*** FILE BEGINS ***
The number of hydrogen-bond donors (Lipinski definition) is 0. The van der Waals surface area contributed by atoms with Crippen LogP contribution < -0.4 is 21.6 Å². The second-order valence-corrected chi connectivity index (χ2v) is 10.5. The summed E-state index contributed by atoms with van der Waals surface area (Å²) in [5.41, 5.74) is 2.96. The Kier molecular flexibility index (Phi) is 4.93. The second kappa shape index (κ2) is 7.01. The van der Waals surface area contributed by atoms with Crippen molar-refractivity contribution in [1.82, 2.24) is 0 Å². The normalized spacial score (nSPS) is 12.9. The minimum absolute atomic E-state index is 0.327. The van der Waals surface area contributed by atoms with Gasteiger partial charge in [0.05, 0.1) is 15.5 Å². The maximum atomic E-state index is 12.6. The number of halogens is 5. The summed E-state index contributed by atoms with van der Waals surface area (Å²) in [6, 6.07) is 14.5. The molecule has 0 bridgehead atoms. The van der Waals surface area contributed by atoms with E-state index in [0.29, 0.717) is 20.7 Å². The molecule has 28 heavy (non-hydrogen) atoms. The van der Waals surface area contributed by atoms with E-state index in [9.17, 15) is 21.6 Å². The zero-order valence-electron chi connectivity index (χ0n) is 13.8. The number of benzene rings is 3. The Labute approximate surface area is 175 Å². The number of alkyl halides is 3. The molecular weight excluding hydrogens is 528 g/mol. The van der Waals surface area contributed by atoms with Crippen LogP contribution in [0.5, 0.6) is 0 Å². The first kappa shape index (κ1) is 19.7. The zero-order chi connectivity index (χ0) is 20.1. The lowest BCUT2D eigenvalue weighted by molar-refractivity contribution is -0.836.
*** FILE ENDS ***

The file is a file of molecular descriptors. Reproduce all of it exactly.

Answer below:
The number of hydrogen-bond donors (Lipinski definition) is 0. The van der Waals surface area contributed by atoms with Crippen LogP contribution < -0.4 is 21.6 Å². The second-order valence-corrected chi connectivity index (χ2v) is 10.5. The summed E-state index contributed by atoms with van der Waals surface area (Å²) in [5.41, 5.74) is 2.96. The Kier molecular flexibility index (Phi) is 4.93. The second kappa shape index (κ2) is 7.01. The van der Waals surface area contributed by atoms with Crippen molar-refractivity contribution in [1.82, 2.24) is 0 Å². The normalized spacial score (nSPS) is 12.9. The minimum absolute atomic E-state index is 0.327. The van der Waals surface area contributed by atoms with Gasteiger partial charge in [0.05, 0.1) is 15.5 Å². The maximum atomic E-state index is 12.6. The number of halogens is 5. The summed E-state index contributed by atoms with van der Waals surface area (Å²) in [6, 6.07) is 14.5. The molecule has 0 bridgehead atoms. The van der Waals surface area contributed by atoms with E-state index in [0.29, 0.717) is 20.7 Å². The molecule has 28 heavy (non-hydrogen) atoms. The van der Waals surface area contributed by atoms with E-state index in [9.17, 15) is 21.6 Å². The zero-order valence-electron chi connectivity index (χ0n) is 13.8. The number of benzene rings is 3. The Labute approximate surface area is 175 Å². The number of alkyl halides is 3. The molecular weight excluding hydrogens is 528 g/mol. The van der Waals surface area contributed by atoms with Crippen LogP contribution in [0.5, 0.6) is 0 Å². The first kappa shape index (κ1) is 19.7. The zero-order chi connectivity index (χ0) is 20.1. The lowest BCUT2D eigenvalue weighted by molar-refractivity contribution is -0.836.